Izzy’s story could have deserved some explanation though, but with the show’s change from an NBC police procedural to a pay-per-view crime thriller in 13 acts, there is a chance that even Izzy’s story turned into a serialized character arc, and that each episode will explain her growing into a mature character, defining her emotional trouble, with this episode serving as the first act of her great arc. And honestly, I was super happy that she wasn’t out and about doing some weird teenage bullshit. Her trip had a purpose, her effort to get a fake ID in the previous episode had a purpose, and her failed meeting with Alice in a federal prison in this episode had the purpose of giving her a character arc and maybe a more deeper connection with her step-mother, which could also be helpful in the progress. Of course, the writers messed it all up by not immediately going into who Alice is and what the whole trip to a federal prison was about.
White Ben’s story was solid as well. The revelation that his wife is currently working on their first baby for the third time gave the man some character depth, and I adored his moment with Syd later, as they turned into baby buddies together and giving the two detectives something to connect over, something they have in common and only the two can talk about with each other. Losing a baby (or in Ben’s case, two) is traumatic enough to build an emotional connection with a friend who has a similar experience in their past, and it does look good for one of the guys behind the two central characters — in a broadcast network crime procedural, they would have just been supporting characters, solving the cases with the lead detective(s) together, barely getting any other kind of screentime. But because L.A.’S FINEST is not an NBC show any longer, the writers were allowed to give one of the Bens this dramatic storyline. I hesitate to even say it, but could L.A.’S FINEST be a wonderful example of how broadcast network crime procedurals should handle some of their regular cast members and the characters they portray?
Flashbacks into how Syd became the woman she is now were inevitable, and I was happy to see that those were delivered after four episodes. And this time around, the flashbacks were distinguishable from the present-time narrative, which is also a good thing. If we got anything useful out of those flashbacks, with the exception of Syd’s former lover, who has now returned to her life again, will have to be seen, but what those flashbacks did at the end was interesting for Syd as a character: Seen as a rock star in Miami, but pulling amateur moves five years ago by getting into a car to see Knox, who probably knew already that Syd was a cop by then, which is why she was tortured and left for dead. Of course, since Knox has never been seen on screen so far, and not even Syd knows what he looks like, all of this can mean that the villain is someone we have already seen. Maybe it’s Syd’s former lover?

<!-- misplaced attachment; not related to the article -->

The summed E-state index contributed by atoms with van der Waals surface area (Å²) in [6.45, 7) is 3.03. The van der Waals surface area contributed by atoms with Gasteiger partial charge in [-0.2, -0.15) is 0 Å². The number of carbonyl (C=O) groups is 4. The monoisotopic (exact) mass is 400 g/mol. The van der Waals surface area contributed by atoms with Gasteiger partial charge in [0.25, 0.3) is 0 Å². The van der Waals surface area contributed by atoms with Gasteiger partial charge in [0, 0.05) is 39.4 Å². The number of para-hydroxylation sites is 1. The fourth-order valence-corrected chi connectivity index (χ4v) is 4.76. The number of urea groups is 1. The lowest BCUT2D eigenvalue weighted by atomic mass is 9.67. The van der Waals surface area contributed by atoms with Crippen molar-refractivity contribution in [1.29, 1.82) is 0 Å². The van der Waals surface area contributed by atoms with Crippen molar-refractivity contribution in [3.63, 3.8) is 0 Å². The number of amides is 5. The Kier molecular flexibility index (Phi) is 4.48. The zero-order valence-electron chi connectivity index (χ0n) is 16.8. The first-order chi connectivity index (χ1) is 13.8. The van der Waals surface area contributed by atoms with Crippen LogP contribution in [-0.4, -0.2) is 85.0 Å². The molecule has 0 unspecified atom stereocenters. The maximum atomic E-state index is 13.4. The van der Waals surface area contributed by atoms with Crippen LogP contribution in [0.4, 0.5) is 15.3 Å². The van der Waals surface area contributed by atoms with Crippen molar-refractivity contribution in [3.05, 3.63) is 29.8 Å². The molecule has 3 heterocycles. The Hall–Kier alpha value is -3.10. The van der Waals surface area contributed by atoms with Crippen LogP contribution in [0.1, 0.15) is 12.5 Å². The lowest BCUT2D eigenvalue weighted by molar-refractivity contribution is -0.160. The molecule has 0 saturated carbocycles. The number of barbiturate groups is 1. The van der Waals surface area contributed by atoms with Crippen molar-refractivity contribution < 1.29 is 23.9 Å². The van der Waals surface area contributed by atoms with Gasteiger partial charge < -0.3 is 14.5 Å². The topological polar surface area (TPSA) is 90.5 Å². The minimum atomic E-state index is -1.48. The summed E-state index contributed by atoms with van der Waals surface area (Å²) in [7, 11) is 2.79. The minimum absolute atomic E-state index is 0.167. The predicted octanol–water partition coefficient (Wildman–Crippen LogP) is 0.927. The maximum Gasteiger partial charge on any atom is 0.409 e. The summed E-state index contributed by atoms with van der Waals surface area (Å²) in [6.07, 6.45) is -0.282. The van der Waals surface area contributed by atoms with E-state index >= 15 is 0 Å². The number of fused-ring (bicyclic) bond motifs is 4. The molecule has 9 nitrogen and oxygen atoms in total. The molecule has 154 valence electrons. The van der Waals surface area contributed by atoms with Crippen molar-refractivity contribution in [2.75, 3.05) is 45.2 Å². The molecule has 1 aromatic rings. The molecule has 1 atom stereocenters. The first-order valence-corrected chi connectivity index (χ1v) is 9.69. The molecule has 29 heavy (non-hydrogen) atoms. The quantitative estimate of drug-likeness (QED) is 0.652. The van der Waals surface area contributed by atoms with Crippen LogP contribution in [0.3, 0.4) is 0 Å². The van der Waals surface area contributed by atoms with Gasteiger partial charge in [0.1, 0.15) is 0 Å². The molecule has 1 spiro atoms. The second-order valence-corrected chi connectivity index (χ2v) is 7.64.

Best part of the episode: No fighting, no anger, no disappointment between Nancy and Izzy. No, Nancy was understanding where Izzy came from and what she wanted to do by skipping school and sneaking into a federal prison. That was a nice surprise, and hopefully that will define their relationship for the better.
Worst part of the episode: This is 2019, and men still have to tell women what to do. Syd’s lover five years ago tried to direct her undercover operation, and Calloway in the present tried to take the raid for himself, because he believed he was manly enough to take the lead. And the worst thing is, Syd didn’t even have anything to say about either of those instances, although in Calloway’s case, it was helpful, since she got the time and cover she needed to plant the Fentanyl.
Weirdest part of the episode: I thought Syd hated her father. But three episodes later she asks him to do a favor, to break the law with her, and daddy sees it as an opportunity to rekindle that father/daughter relationship. Convenient storytelling is convenient.
Player of the episode: Joseph Burnett did a good job in being Syd’s go-to guy for doing something illegal, when she needed it done. He didn’t even ask questions, although he was probably happy that he was being asked in the first place.